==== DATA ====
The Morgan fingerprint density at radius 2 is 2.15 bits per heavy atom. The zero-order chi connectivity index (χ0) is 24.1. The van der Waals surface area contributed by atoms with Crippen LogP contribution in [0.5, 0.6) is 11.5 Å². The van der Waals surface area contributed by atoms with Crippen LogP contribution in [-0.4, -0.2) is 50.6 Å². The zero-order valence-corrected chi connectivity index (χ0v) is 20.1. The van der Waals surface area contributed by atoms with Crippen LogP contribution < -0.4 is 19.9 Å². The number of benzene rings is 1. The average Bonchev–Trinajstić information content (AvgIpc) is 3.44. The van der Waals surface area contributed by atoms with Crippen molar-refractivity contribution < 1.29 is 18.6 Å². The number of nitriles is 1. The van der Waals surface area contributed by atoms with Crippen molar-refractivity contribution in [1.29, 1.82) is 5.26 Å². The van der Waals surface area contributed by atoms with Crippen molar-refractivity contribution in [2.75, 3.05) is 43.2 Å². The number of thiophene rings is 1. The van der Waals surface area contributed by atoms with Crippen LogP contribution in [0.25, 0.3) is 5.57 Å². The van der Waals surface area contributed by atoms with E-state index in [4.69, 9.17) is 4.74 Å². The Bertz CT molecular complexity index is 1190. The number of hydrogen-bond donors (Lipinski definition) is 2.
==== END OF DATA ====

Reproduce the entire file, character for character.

The Morgan fingerprint density at radius 2 is 2.15 bits per heavy atom. The zero-order chi connectivity index (χ0) is 24.1. The van der Waals surface area contributed by atoms with Crippen LogP contribution in [0.5, 0.6) is 11.5 Å². The van der Waals surface area contributed by atoms with Crippen LogP contribution in [-0.4, -0.2) is 50.6 Å². The zero-order valence-corrected chi connectivity index (χ0v) is 20.1. The van der Waals surface area contributed by atoms with Crippen LogP contribution < -0.4 is 19.9 Å². The number of benzene rings is 1. The average Bonchev–Trinajstić information content (AvgIpc) is 3.44. The van der Waals surface area contributed by atoms with Crippen molar-refractivity contribution < 1.29 is 18.6 Å². The number of nitriles is 1. The van der Waals surface area contributed by atoms with Crippen molar-refractivity contribution in [1.29, 1.82) is 5.26 Å². The van der Waals surface area contributed by atoms with Crippen molar-refractivity contribution in [2.75, 3.05) is 43.2 Å². The number of thiophene rings is 1. The van der Waals surface area contributed by atoms with Crippen LogP contribution in [0.25, 0.3) is 5.57 Å². The van der Waals surface area contributed by atoms with E-state index in [4.69, 9.17) is 4.74 Å². The Bertz CT molecular complexity index is 1190. The number of hydrogen-bond donors (Lipinski definition) is 2.